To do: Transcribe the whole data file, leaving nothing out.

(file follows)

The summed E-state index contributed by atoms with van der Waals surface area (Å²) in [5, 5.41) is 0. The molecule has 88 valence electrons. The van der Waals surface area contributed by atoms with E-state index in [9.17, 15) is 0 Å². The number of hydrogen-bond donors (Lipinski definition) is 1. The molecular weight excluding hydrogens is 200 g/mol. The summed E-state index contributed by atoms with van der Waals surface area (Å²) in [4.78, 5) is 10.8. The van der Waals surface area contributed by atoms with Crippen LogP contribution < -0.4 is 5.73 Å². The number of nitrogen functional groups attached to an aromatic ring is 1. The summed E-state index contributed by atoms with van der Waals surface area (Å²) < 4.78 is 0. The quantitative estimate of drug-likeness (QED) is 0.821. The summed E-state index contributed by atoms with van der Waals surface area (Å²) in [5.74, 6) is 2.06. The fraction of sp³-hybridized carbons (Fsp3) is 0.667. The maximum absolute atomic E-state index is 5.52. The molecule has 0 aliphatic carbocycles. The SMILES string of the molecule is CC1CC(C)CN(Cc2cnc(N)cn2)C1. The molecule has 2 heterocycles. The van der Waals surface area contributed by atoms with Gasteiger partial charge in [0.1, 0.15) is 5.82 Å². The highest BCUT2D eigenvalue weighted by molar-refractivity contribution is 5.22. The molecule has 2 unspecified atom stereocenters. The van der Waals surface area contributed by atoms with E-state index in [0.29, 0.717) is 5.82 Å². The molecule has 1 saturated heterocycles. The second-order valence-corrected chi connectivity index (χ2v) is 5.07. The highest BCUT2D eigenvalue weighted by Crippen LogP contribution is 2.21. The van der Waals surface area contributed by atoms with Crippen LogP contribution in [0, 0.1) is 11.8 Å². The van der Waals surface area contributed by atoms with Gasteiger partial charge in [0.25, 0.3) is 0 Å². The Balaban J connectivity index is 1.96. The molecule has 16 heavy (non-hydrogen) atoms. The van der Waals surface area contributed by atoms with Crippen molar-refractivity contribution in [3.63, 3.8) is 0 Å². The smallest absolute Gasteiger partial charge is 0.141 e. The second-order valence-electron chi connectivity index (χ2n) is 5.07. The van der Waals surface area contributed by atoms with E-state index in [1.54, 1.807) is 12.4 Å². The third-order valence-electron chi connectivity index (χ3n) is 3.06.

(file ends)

The summed E-state index contributed by atoms with van der Waals surface area (Å²) in [5, 5.41) is 0. The molecule has 88 valence electrons. The van der Waals surface area contributed by atoms with E-state index in [9.17, 15) is 0 Å². The number of hydrogen-bond donors (Lipinski definition) is 1. The molecular weight excluding hydrogens is 200 g/mol. The summed E-state index contributed by atoms with van der Waals surface area (Å²) in [4.78, 5) is 10.8. The van der Waals surface area contributed by atoms with Crippen LogP contribution < -0.4 is 5.73 Å². The number of nitrogen functional groups attached to an aromatic ring is 1. The summed E-state index contributed by atoms with van der Waals surface area (Å²) < 4.78 is 0. The quantitative estimate of drug-likeness (QED) is 0.821. The summed E-state index contributed by atoms with van der Waals surface area (Å²) in [5.74, 6) is 2.06. The fraction of sp³-hybridized carbons (Fsp3) is 0.667. The maximum absolute atomic E-state index is 5.52. The molecule has 0 aliphatic carbocycles. The SMILES string of the molecule is CC1CC(C)CN(Cc2cnc(N)cn2)C1. The molecule has 2 heterocycles. The van der Waals surface area contributed by atoms with Gasteiger partial charge in [0.1, 0.15) is 5.82 Å². The highest BCUT2D eigenvalue weighted by molar-refractivity contribution is 5.22. The molecule has 2 unspecified atom stereocenters. The van der Waals surface area contributed by atoms with E-state index in [0.29, 0.717) is 5.82 Å². The molecule has 1 saturated heterocycles. The second-order valence-corrected chi connectivity index (χ2v) is 5.07. The highest BCUT2D eigenvalue weighted by Crippen LogP contribution is 2.21. The van der Waals surface area contributed by atoms with Crippen LogP contribution in [0, 0.1) is 11.8 Å². The van der Waals surface area contributed by atoms with Gasteiger partial charge in [0.25, 0.3) is 0 Å². The Balaban J connectivity index is 1.96. The molecule has 16 heavy (non-hydrogen) atoms. The van der Waals surface area contributed by atoms with Crippen molar-refractivity contribution in [3.63, 3.8) is 0 Å². The smallest absolute Gasteiger partial charge is 0.141 e. The second-order valence-electron chi connectivity index (χ2n) is 5.07. The van der Waals surface area contributed by atoms with E-state index in [1.54, 1.807) is 12.4 Å². The third-order valence-electron chi connectivity index (χ3n) is 3.06.